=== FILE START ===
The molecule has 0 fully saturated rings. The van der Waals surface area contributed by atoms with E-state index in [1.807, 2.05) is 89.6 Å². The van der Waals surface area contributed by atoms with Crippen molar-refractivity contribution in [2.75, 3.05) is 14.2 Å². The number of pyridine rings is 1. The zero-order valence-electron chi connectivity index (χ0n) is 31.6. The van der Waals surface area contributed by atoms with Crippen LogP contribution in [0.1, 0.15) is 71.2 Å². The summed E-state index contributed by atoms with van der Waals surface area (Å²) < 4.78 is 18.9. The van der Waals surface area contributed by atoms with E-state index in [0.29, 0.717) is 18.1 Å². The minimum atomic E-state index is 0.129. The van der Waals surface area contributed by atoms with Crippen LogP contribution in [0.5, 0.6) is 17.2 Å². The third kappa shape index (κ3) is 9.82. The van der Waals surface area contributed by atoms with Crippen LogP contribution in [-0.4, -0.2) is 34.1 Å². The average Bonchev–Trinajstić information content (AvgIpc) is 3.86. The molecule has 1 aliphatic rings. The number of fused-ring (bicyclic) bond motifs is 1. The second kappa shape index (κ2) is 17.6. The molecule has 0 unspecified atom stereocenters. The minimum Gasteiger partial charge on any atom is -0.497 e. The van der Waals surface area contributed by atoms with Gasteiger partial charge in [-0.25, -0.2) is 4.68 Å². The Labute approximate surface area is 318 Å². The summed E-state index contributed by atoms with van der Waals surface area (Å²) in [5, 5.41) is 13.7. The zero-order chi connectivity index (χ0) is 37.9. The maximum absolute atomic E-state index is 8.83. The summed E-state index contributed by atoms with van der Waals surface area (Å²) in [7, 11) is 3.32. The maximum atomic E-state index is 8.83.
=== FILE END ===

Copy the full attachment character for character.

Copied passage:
The molecule has 0 fully saturated rings. The van der Waals surface area contributed by atoms with E-state index in [1.807, 2.05) is 89.6 Å². The van der Waals surface area contributed by atoms with Crippen molar-refractivity contribution in [2.75, 3.05) is 14.2 Å². The number of pyridine rings is 1. The zero-order valence-electron chi connectivity index (χ0n) is 31.6. The van der Waals surface area contributed by atoms with Crippen LogP contribution in [0.1, 0.15) is 71.2 Å². The summed E-state index contributed by atoms with van der Waals surface area (Å²) < 4.78 is 18.9. The van der Waals surface area contributed by atoms with E-state index in [0.29, 0.717) is 18.1 Å². The minimum atomic E-state index is 0.129. The van der Waals surface area contributed by atoms with Crippen LogP contribution in [0.5, 0.6) is 17.2 Å². The third kappa shape index (κ3) is 9.82. The van der Waals surface area contributed by atoms with Crippen LogP contribution in [-0.4, -0.2) is 34.1 Å². The average Bonchev–Trinajstić information content (AvgIpc) is 3.86. The molecule has 1 aliphatic rings. The number of fused-ring (bicyclic) bond motifs is 1. The second kappa shape index (κ2) is 17.6. The molecule has 0 unspecified atom stereocenters. The minimum Gasteiger partial charge on any atom is -0.497 e. The van der Waals surface area contributed by atoms with Gasteiger partial charge in [-0.25, -0.2) is 4.68 Å². The Labute approximate surface area is 318 Å². The summed E-state index contributed by atoms with van der Waals surface area (Å²) in [5, 5.41) is 13.7. The zero-order chi connectivity index (χ0) is 37.9. The maximum absolute atomic E-state index is 8.83. The summed E-state index contributed by atoms with van der Waals surface area (Å²) in [7, 11) is 3.32. The maximum atomic E-state index is 8.83.